Why metaphors are great treatment tools


The reality is that there are hundreds of ways to treat a substance abuse problem. The challenge for practitioners is which is the best? For me, approaches that focus on client empowerment and establishing meaning through the client’s perspective tend to work the best. Therefore, this program details an approach to gathering that meaning by having clients look inward in an attempt to understand their behaviors using their own language and knowledge. The intent of this approach is for clients to gain power over their addiction: First through gaining awareness of the meanings underlying their symptoms; and, second, through then understanding the meanings such that they can then act upon them. Applying metaphor construction techniques provide the basis for deriving meaning because metaphors turn the abstract into something concrete.

I have been teaching this material in one way or another for approximately eleven (11) years. Its current state has emerged from: 1) seeing its impact within several distinct contexts; and, 2) my own evolution as a writer and as a teacher.

Though over the years I have taught in several different domains, two (2) circumstances have shaped this material more than any others: 1) teaching a poetic devices workshop through the Southwest Writers; and, 2) teaching a, Writing for Empowerment, workshop in the Rio Arriba Detention Center through Cedar Tree Inc.

The reality about my life is that, regardless of anything else I have done and continue to do, writing has been the one constant theme. In 2006, my novel, Butterfly Warrior, hit the streets. When I was young and dreamed of writing a book, it never even occurred to me that there could be a difference between writing a book and selling a book. Though writing it was a challenge, selling Butterfly Warrior proved to be among the most difficult endeavors I’ve ever undertaken. Readings, book signings, panel discussions, and seminars all proved to require energy and focus that I didn’t even know I had. Writing become less about expression and more about maintaining the level of focus needed to push a book.

The path of selling Butterfly Warrior (Blea, 2006) led me to places I never even knew I wanted to go. For example, the Southwest Writers Workshop asked me to lead a workshop about the lyricism within my novel. While I agreed, I didn’t know at the time just how much that one workshop would change my life. The gist of the workshop was that, for me, lyricism naturally flowed from the meaning of the topic carried throughout the novel. While the book is “sci-fi mystery,” it is heavily-laden with Chicano/Aztec Mythology. The meaning of my culture was where the lyricism lived. Therefore, I taught the attendees that if they could find something meaningful on which to base their work, the lyricism and poetry should follow.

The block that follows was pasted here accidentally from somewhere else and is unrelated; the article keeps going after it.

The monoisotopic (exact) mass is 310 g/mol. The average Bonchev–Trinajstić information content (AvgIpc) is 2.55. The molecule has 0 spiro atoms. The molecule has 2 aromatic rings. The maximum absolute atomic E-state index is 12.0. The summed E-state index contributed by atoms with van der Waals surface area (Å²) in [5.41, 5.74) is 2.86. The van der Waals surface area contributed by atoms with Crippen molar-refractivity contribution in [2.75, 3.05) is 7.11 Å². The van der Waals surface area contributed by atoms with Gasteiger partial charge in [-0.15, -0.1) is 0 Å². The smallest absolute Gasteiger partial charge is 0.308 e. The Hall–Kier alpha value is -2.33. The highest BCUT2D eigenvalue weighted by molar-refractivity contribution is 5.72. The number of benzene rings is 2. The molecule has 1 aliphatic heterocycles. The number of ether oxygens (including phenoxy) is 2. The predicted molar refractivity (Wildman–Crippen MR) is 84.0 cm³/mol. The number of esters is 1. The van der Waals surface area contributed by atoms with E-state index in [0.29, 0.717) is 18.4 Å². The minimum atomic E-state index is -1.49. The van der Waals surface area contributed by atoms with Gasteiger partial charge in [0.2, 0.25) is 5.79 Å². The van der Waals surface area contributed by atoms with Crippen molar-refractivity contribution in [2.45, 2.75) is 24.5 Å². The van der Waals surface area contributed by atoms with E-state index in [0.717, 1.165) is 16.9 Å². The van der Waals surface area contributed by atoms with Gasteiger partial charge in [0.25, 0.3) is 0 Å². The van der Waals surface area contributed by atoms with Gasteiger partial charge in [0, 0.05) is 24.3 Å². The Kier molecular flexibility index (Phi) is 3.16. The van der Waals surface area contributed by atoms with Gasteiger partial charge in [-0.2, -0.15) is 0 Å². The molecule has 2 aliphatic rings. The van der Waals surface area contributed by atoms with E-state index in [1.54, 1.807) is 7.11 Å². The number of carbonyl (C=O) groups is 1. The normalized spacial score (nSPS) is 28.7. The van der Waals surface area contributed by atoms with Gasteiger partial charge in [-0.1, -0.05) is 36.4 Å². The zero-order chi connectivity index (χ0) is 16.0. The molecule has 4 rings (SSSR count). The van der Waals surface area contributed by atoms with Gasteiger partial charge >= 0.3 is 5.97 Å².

I learned more about the power of writing during that one workshop that I had in all the years before: There was an elderly woman of Japanese descent attending the workshop who wanted to understand “poetic methods.” She did all the exercises and once we had completed the workshop, she allowed me to read what she had written: A story about how she and her family were loaded into a truck and placed in the Japanese Internment Camp on Alameda Street in Santa Fe. It was heartbreaking, but for her, it proved to be cathartic and she thanked me for having led her through the process of releasing the pain she had carried. The meaning of her heritage ripped through the pain of internment and carried her through some very dark days. However, it wasn’t until she saw her meaning of the internment camp that she was able to transform it from a symbol of oppression to a token of pride. She was then able to write a compelling story using the internment camp as the symbol to express the power of her heritage.


The second incident involved a nineteen (19) year old Hispanic male who was incarcerated for possession with intent to distribute a controlled substance. He wrote about a needle and how he both hated it and loved it. He hated it because it enslaved him within the shackles of addiction, but he loved it because it provided the heroin that took him away from his life. He preferred being in jail; for him, it was the only place where he had any type of structure. He never had the chance to have any type of structured life: His uncle shot him up when he was twelve (12) years old. My student never had a chance: His whole life had been lost to an addiction he didn’t choose. The needle in his poem represented the pain he pain he felt as well as the means to escape from the pain.

Therefore, the internment camp and the needle were powerful metaphors that taught me the capability this material provides the learner. So much so, in fact, that these two encounters provided the motivation for me to become an addiction counselor and teach writing tools as a means of empowerment. The metaphor, to me, is the most powerful tool there is.